Moving Files In Linux - page 2
The Low Security Family
The lftp tool can handle six different methods of file transfer (see the man page for the full list), including FTP and HTTP as well as the option of OpenSSL-based secure methods if they were included when the program was compiled. You can feed this tool instructions through a single command line, interactively, or even through a script file.
For an example, we'll teach lftp to grab the whole set of HOWTOs from the Linux Documentation Project's server. Since we're not psychic (or at least I'm not), we'll walk through by hand before trying to write a script or do a nice long command line, so start by typing:
As a result, you'll get the prompt:
lftp isn't actually sitting there connected to the server. There's no
need to connect until you actually send a request. Now, if we type
we'll see a prompt saying that lftp is looking up the name and accessing
the server, and then something similar to what's shown in Figure 1.
Rather than going through the tedious step by step of figuring out what
directories to go to, we've all been through it with FTP, I've already
looked to see where I want to go. I'll skip straight to the directory
/pub/Linux/docs/HOWTO by typing
cd /pub/Linux/docs/HOWTO. lftp
connects for a moment to verify that the directory exists, and then
changes to that directory.
Now, I don't want every HOWTO individually. I just want the .tar.bz2
file for the full HOWTO set, and after this I can have the cron program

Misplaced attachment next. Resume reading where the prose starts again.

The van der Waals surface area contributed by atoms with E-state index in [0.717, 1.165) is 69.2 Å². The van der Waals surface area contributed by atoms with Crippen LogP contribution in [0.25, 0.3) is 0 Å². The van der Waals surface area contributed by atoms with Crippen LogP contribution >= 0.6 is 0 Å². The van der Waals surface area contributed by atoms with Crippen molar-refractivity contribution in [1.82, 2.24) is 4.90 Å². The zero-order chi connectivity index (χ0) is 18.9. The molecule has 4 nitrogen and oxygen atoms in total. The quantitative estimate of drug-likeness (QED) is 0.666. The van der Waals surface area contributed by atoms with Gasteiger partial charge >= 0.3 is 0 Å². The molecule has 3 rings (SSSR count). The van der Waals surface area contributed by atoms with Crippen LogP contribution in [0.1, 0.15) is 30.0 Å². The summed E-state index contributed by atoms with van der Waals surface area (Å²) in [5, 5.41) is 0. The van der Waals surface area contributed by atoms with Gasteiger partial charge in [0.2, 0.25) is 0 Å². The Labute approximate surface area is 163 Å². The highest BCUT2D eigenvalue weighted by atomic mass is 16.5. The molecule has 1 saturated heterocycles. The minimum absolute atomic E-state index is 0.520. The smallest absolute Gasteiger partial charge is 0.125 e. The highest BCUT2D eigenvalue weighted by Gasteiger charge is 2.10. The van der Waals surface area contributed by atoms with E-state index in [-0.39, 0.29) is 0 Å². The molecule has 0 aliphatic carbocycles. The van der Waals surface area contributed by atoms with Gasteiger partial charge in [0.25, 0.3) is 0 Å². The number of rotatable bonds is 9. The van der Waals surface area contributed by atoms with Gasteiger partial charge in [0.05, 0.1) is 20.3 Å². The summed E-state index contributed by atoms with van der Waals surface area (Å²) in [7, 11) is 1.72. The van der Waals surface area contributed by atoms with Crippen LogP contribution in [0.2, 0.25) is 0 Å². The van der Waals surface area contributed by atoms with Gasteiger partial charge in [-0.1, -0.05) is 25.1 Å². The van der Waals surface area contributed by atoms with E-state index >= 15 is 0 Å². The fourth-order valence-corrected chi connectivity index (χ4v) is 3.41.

use lftp to see if there's a newer version available, and grab it. If I
ls *bz2 only one file is listed (the number will change according
to the date):
lftp www.tldp.org:/pub/Linux/docs/HOWTO> ls *bz2 -rw-rw-r-- 1 gferg linux 5699858 Feb 27 05:00 Linux-HOWTOs-20030227.tar.bz2 lftp www.tldp.org:/pub/Linux/docs/HOWTO>
I want to download this file to my ~/Downloads/documents directory, so I
lcd ~/Downloads/documents to change directories on my host
lftp www.tldp.org:/pub/Linux/docs/HOWTO> lcd ~/Downloads lcd ok, local cwd=/home/dee/Downloads lftp www.tldp.org:/pub/Linux/docs/HOWTO>
Now I type
get Linux-HOWTOs-20030227.tar.bz2 and let lftp grab the
first copy for me. Then I type
exit to close the lftp prompt. After
doing the walk-through like this, I could then turn around and write the
necessary lftp script, and add it to my crontab scheduler.
This is where lftp is at its most useful, where you don't care if
someone sniffs the content because you're just doing an anonymous FTP
login and grabbing publicly accessible files. The moment you start
needing to worry about passwords being sniffed, or file contents, then
lftp isn't a good choice--unless you're using a version with OpenSSL
compiled in and make sure to only use it for FTPS and HTTPS (secure)
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